Configuring Syslog Settings on Edge Gateway in vCloud Air via Rest API

Recently I deployed syslog server in my vCloud Lab and was looking for a way to send Edge gateway logs to my syslog server. This post in focused on how to configure edge gateway syslog settings. 

VMware vCloud® Air supports the ability for customers to collect information about traffic coming to and from their edge gateway through the use of a syslog server. By configuring edge gateway to transfer log data to your syslog server, you can then set up alerts or notifications and build reports with your preferred tools.

If you do not have ANS subscription in vCloud Air then the only way to configure syslog settings on the Edge gateway is via vCloud API. There is no option available in GUI when you open edge gateway properties from within vCloud Director interface.

When it comes to using Rest API we have variety of choice to use as Rest Client. Some of the common clients include curl, Postman,Mozilla rest Client etc.

I personally prefers curl and postman and in this post I will demonstrate the curl option.

Requirements to Configure Syslog on Edge Gateway:

1: A REST client.

2: vCloud Air credentials.

3: vCloud Air Endpoint/Org name.

4: Configured syslog server and IP address.

Obtaining vCloud Air Endpoint/Org name

You can obtain the endpoint details by logging into vCloud Air portal and navigating to your Org/vDC.

Obtaining vCloud Air supported API versions

List of supported API versions that can be used with vCloud Air can be obtained by firing below command. 

# curl -sik -H “Accept:application/*+xml;version=5.6” -u “mjha@vmware.com” -X GET https://au-south-1-15.vchs.vmware.com/api/versions

You will get a long list of versions as output. Select any one of the version. Also make a note of the login URL. 

<VersionInfo>
 <Version>9.0</Version>
 <LoginUrl>https://au-south-1-15.vchs.vmware.com/api/compute/api/sessions</LoginUrl>
</VersionInfo>

Obtaining Auth Code for vCloud API Login

You need 4 things for generating Auth code for API login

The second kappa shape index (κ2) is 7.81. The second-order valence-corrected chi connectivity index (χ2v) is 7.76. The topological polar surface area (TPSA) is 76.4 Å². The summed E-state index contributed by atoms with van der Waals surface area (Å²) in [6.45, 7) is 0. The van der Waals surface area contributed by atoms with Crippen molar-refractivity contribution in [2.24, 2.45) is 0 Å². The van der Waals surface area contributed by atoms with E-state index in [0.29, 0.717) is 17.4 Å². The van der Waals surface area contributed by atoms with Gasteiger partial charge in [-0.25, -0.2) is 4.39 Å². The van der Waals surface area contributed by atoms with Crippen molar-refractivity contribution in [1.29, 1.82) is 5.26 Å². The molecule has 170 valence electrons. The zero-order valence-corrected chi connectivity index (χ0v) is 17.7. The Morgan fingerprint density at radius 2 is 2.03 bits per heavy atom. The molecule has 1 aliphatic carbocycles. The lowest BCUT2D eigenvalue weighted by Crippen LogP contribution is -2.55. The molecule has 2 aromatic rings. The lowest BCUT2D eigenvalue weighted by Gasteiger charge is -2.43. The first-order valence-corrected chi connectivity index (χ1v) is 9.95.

A: Login URL (copy from previous output)

B: API Version: (copy from previous output)

C: Customer Header: Accept:application/*+xml;version=9.0

D: vCloud Air Credentials in format: username@domain-name@org-name

When you have all the 4 info handy, fire below API query to obtain Auth code

# curl -sik -H “Accept:application/*+xml;version=9.0” -u “mjha@vmware.com@bdd75fd4-a319-47d5-b4f2-77aad691488f” -X GET https://au-south-1-15.vchs.vmware.com/api/compute/api/sessions | grep auth

Enter host password for user ‘mjha@vmware.com@bdd75fd4-a319-47d5-b4f2-77aad691488f’:

x-vcloud-authorization: 1e95dc1064aa4083ae79bb617221853e

Now use following API queries in sequence

Find Org Href

# curl -sik -H “Accept:application/*+xml;version=5.6” -H “x-vcloud-authorization:1e95dc1064aa4083ae79bb617221853e” -X GET https://au-south-1-15.vchs.vmware.com/api/org/ | grep bdd75fd4-a319-47d5-b4f2-77aad691488f    

Note: bdd75fd4-a319-47d5-b4f2-77aad691488f is my org name

<Org href="https://au-south-1-15.vchs.vmware.com/api/compute/api/org/4f5feba5-bb82-456e-8898-95d4970f2624" name="bdd75fd4-a319-47d5-b4f2-77aad691488f" >

Find vDC Href

# curl -sik -H “Accept:application/*+xml;version=5.6” -H “x-vcloud-authorization:1e95dc1064aa4083ae79bb617221853e” -X GET https://au-south-1-15.vchs.vmware.com/api/compute/api/org/4f5feba5-bb82-456e-8898-95d4970f2624 | grep vdc

<href="https://au-south-1-15.vchs.vmware.com/api/compute/api/vdc/e89232de-3507-4b66-98d7-8ec25e99c826" name="Manish-VCAP-LAB" >
 

Find Edge Gateway Href

# curl -sik -H “Accept:application/*+xml;version=5.6” -H “x-vcloud-authorization:1e95dc1064aa4083ae79bb617221853e” -X GET https://au-south-1-15.vchs.vmware.com/api/compute/api/vdc/e89232de-3507-4b66-98d7-8ec25e99c826 | grep edge

<href="https://au-south-1-15.vchs.vmware.com/api/compute/api/admin/vdc/e89232de-3507-4b66-98d7-8ec25e99c826/edgeGateways" > read more

vRealize Network Insight-Part-4: Monitoring Infrastructure

In last post of this series we had a look on how to add data sources and successfully added vCenter server and NSX manager so that vRNI can fetch and provide us necessary information. In this post we will see how we can monitor our infrastructure and how we can improve it based on recommendations generated by vRNI. Let’s get started.

If you have missed earlier posts of this series, you can read them from below links:

1: Introduction to vRealize Network Insight

2: Deploying vRNI Appliance

3: Configuring vRNI read more

vRealize Network Insight-Part-3: Configuring vRNI

In last post of this series we had a look on deployments steps of the Platform and Proxy VM. In this post we will configure the vRNI deployments and will see what kind of data the dashboard presents to user.

If you have missed earlier posts of this series, you can read them from below links:

1: Introduction to vRealize Network Insight

2: Deploying vRNI Appliance

Lets begin with configuring the appliance.

Login to vRNI appliance by typing https://<IP or FQDN of the platform appliance> in your browser. read more

vRealize Network Insight-Part-2: Installation

In last post of this series we discussed briefly about what is vRNI and why you should have it your environment. In this post we will look into the deployments steps.

The current version of vRealize Network Insight is 3.4. I am going to deploy the same in my lab.